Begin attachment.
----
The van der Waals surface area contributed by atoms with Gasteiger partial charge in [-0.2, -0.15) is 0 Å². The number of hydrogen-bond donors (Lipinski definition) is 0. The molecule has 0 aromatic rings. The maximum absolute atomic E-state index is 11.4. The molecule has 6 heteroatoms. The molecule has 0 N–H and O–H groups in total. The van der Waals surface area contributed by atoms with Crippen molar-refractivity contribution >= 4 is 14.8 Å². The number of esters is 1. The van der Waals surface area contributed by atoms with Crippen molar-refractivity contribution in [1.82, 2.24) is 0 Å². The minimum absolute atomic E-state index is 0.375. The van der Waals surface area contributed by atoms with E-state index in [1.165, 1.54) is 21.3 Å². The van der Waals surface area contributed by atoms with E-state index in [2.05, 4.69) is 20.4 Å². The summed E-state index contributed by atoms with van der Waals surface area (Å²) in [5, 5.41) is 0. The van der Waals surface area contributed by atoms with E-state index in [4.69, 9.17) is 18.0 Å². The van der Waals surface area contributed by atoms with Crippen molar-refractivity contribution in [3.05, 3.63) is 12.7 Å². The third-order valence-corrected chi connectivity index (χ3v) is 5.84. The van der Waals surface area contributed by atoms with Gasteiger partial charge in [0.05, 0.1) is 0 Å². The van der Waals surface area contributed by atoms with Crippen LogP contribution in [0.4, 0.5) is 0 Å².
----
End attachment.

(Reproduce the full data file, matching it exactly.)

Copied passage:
The van der Waals surface area contributed by atoms with Gasteiger partial charge in [-0.2, -0.15) is 0 Å². The number of hydrogen-bond donors (Lipinski definition) is 0. The molecule has 0 aromatic rings. The maximum absolute atomic E-state index is 11.4. The molecule has 6 heteroatoms. The molecule has 0 N–H and O–H groups in total. The van der Waals surface area contributed by atoms with Crippen molar-refractivity contribution >= 4 is 14.8 Å². The number of esters is 1. The van der Waals surface area contributed by atoms with Crippen molar-refractivity contribution in [1.82, 2.24) is 0 Å². The minimum absolute atomic E-state index is 0.375. The van der Waals surface area contributed by atoms with E-state index in [1.165, 1.54) is 21.3 Å². The van der Waals surface area contributed by atoms with E-state index in [2.05, 4.69) is 20.4 Å². The summed E-state index contributed by atoms with van der Waals surface area (Å²) in [5, 5.41) is 0. The van der Waals surface area contributed by atoms with E-state index in [4.69, 9.17) is 18.0 Å². The van der Waals surface area contributed by atoms with Crippen molar-refractivity contribution in [3.05, 3.63) is 12.7 Å². The third-order valence-corrected chi connectivity index (χ3v) is 5.84. The van der Waals surface area contributed by atoms with Gasteiger partial charge in [0.05, 0.1) is 0 Å². The van der Waals surface area contributed by atoms with Crippen LogP contribution in [0.4, 0.5) is 0 Å².